Cesar explicitly argues for a subtle manipulation of the innate desire within a dog to please its “pack leader,” along with massive doses of exercise. What’s wrong with that?

Of course Cesar is behind the times. He should be calling himself the pack parent rather than the pack leader. But he’s on solid behavioral ground according to both the new and old definitions of dominance. He controls a dog’s access to every resource and therefore he “emerges” as the dominant in this context, the dominant in that context, the dominant in all contexts.

He may be mistaken about a hierarchal pack leader, he may not be able to articulate that dogs are in a constant struggle for access to resources as opposed to social ascendancy, etc. But if the dog sees him as being in control of every resource then, operationally-speaking, what’s the difference? Cesar’s belief in his role as pack leader emerges from the social construct he engineers, and it’s engineered in accordance with the modern, accepted definition of dominance.

This is why I think Ryan and others will find it impossible to replace the old meme with this new one since they both have the same two fundamentals in common, a) control over another’s behavior, and b) the idea that sociability is about competition not cooperation. 

In other words, dog owners are still being taught to see their dogs as rivals not partners.

Dominance and Submission as Forms of Flow?
I suggest we turn to Dr. Adrian Bejan’s book, Design In Nature, to help us see hierarchy from a new perspective. In it Bejan, argues that nature does not work according to principles of control but principles of flow.

For instance, in Bejan’s view a forest is a hierarchy of a few very large trees relative to many smaller forms of vegetation. The various plants aren’t competing for light, water or nutrients. The tallest ones arent trying to dominate the shorter ones. The forest simply emerges as the most efficient way to conduct and improve the flows of all currents contained within it (nutrients, air, water, stress). Each organism is seen as an engine within a larger one, all contributing to improve of access for all to the underlying currents. The hierarchy self-organizes not around competition or cooperation, but around the current.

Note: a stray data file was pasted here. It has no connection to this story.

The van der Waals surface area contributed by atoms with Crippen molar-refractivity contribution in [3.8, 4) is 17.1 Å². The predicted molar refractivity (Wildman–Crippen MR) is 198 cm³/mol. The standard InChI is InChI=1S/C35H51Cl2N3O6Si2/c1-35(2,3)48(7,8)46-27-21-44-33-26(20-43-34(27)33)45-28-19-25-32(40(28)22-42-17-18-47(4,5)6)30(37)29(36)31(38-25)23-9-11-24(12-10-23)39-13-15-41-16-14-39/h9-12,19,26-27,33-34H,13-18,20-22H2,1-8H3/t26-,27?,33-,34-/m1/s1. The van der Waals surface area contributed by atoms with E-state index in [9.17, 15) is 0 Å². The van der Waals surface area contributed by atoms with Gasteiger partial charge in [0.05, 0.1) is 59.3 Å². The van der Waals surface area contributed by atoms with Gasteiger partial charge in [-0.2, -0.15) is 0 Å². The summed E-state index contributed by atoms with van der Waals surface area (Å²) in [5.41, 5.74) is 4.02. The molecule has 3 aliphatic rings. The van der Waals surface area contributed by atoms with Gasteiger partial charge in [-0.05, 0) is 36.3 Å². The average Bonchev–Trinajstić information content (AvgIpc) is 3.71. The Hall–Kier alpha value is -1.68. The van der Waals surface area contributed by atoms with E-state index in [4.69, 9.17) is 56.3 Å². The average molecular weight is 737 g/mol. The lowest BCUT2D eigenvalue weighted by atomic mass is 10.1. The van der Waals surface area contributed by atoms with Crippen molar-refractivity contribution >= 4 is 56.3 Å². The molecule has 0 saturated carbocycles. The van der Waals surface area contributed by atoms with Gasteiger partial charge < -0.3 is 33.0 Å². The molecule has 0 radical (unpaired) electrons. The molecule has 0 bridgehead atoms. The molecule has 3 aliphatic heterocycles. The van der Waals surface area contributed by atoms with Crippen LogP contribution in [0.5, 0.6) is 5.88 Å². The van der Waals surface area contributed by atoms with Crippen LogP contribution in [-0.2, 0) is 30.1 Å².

So instead of asking of dogs: “Who’s in control of whom?” (old school) or “Who’s in control of what?” (new school) I think we should be asking, “What is the current around which a dog’s social structure emerges?” And I think if we look at canines without imposing humanlike thoughts on to their behavior we might be able to see such a current emerge.

A linear definition imbued with the notions of control and competition cannot be made to conform to the principles of flow. And I believe that only flow can accurately reflect the true workings of the animal mind. Dominance is based on human thought processes, the comparison of one abstraction relative to another, along with comparison of past, present, and possible future moments in time. But flow—whether a flow of emotion or information—is felt viscerally and unconsciously, and is always capable of being apprehended in the now moment. 

Kevin Behan
Natural Dog Training
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Thursday, February 21, 2013

How Wolves Hunt Bison & Why Dogs "Steal" Food

Here's the post the got me kicked off the PsychologyToday website.


The Perfect Laboratory for Studying Stress in Canines
In a recent episode of the PBS series Nature—Cold Warriors: Wolves and Buffalo—wildlife filmmaker Jeff Turner used both land and aerial cameras to get some spectacular footage of the daily lives of a pack of wolves living in Canada’s Wood Buffalo National Park, which straddles the border between Alberta and British Columbia and is 5 times the size of Yellowstone.